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Satan's Brew (Satansbraten)

Director(s): Rainer Werner Fassbinder

Theatrical Release: 1976

Cast: Kurt Raab, Helen Vita, Margit Carstensen, Volker Spengler, Ingrid Caven, Ulli Lommel

Genre(s): Comedy, Drama, Gay+Lesbian+Transgendered, Dean's List

Countries: Germany (East/West)


Location in store:

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Running Time: 100m.

This fast-paced black comedy by wunderkind director Rainer Werner Fassbinder follows the frantic efforts of a starving and confused writer, Walter Kranz (Kurt Raab) to beg, borrow or steal enough money to survive on, and at the same time make some sense of his confusing life. Unable to write enough to keep his publisher's royalty advances coming, he seeks out a woman he imagines is a prostitute and interviews her for material. He is also inspired to utter some poetry, which his brassy, outspoken wife identifies as coming from the famous homosexuality-advocating mystical German poet, Stefan George. This inspires Walter to take a closer look at the "gay scene," and he quickly becomes a sort of celebrity there. - Clarke Fountain (allmovie.com)

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From his unique social melodramas to his existential journey tales and genre studies, the works of Rainer Werner Fassbinder are fueled by an unwavering tenderness. In Satan's Brew, Fassbinder manipulates this penchant for sentimentality with an outlandish saga centering on the identity crisis of Walter Kranz (Kurt Raab), an artistically brainless and socially fascist, yet touted anarcho-poet. With the farcical touch of a true satirist, Fassbinder realigns story elements and inverts relationship angles, playfully mutating the social mores that usually ground his films in storybook sincerity.

One of the first scenes features a symbolic love act involving a moneyed mistress snorting drugs, fellating the barrel of a gun, and writing Kranz a hefty check in exchange for orgasmic death. Driven by megalomaniacal desires for lavish living, Kranz continues on a perpetual paper chase as he begs his publisher for another advance, exploits a devotee for her modest life savings, and swindles his estranged parents out of their funeral money. The family dynamic, one of Fassbinder's fundamental obsessions, has been skewed to the point of lunacy in Satan's Brew. Walter Kranz lives with his slow-witted brother who covets flies, and an overbearing, undersexed taskmaster of a wife.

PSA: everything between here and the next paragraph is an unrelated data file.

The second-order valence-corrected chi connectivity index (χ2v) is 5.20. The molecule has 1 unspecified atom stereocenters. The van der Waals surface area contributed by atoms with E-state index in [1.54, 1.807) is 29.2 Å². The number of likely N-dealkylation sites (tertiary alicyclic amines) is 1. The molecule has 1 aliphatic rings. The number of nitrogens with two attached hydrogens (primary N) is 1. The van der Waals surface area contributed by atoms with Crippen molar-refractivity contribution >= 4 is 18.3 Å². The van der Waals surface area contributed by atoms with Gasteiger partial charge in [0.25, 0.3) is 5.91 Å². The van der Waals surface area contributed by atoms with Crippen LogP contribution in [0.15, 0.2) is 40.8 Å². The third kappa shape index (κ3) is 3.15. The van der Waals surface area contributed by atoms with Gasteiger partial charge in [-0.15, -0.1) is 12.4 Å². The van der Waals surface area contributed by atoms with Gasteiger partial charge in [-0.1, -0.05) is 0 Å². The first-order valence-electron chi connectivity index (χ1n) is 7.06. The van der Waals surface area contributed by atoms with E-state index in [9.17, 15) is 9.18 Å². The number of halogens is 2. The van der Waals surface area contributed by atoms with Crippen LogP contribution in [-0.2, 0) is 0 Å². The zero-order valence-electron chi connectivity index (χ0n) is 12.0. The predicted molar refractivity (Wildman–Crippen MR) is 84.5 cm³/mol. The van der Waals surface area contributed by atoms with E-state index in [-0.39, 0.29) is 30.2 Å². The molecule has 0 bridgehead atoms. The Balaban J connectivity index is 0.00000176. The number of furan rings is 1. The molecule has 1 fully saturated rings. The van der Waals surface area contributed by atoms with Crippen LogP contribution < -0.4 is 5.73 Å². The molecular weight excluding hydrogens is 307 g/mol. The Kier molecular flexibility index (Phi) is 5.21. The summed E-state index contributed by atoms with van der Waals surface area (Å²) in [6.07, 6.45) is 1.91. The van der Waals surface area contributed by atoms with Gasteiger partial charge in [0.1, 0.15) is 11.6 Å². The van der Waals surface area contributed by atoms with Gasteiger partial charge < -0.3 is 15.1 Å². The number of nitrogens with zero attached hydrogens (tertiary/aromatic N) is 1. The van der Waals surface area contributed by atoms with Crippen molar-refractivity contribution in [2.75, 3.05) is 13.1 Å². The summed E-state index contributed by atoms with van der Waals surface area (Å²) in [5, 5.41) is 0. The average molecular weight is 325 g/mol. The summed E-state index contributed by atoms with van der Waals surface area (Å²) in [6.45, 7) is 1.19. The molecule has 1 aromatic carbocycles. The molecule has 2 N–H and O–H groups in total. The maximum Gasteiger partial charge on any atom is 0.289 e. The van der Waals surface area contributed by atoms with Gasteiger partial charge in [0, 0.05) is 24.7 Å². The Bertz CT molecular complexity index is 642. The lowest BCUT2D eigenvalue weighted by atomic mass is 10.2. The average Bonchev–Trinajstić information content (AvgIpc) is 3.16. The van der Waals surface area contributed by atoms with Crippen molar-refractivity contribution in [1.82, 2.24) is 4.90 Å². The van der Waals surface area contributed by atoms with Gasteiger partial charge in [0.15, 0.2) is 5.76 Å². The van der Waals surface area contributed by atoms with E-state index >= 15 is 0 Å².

Fassbinder's hallucinatory satire of artistic idolatry abounds with nonsensical antics when Kranz welcomes a prostitute, a hapless detective, and an overzealous super-fan into his home. Forsaking his characteristic close-ups, the legendary German new wave director creates peopled panoramas saturated with nervy action. Throughout the film, scenes are set up in traditional Fassbinder fashion with weighty camera pans and tactful framing, only to unfurl into a schizophrenic slapstick charade with the utterance of a thematic mantra that articulates the story's nuances of human depravity. (Andrew McKeon - Dreaming Ant)
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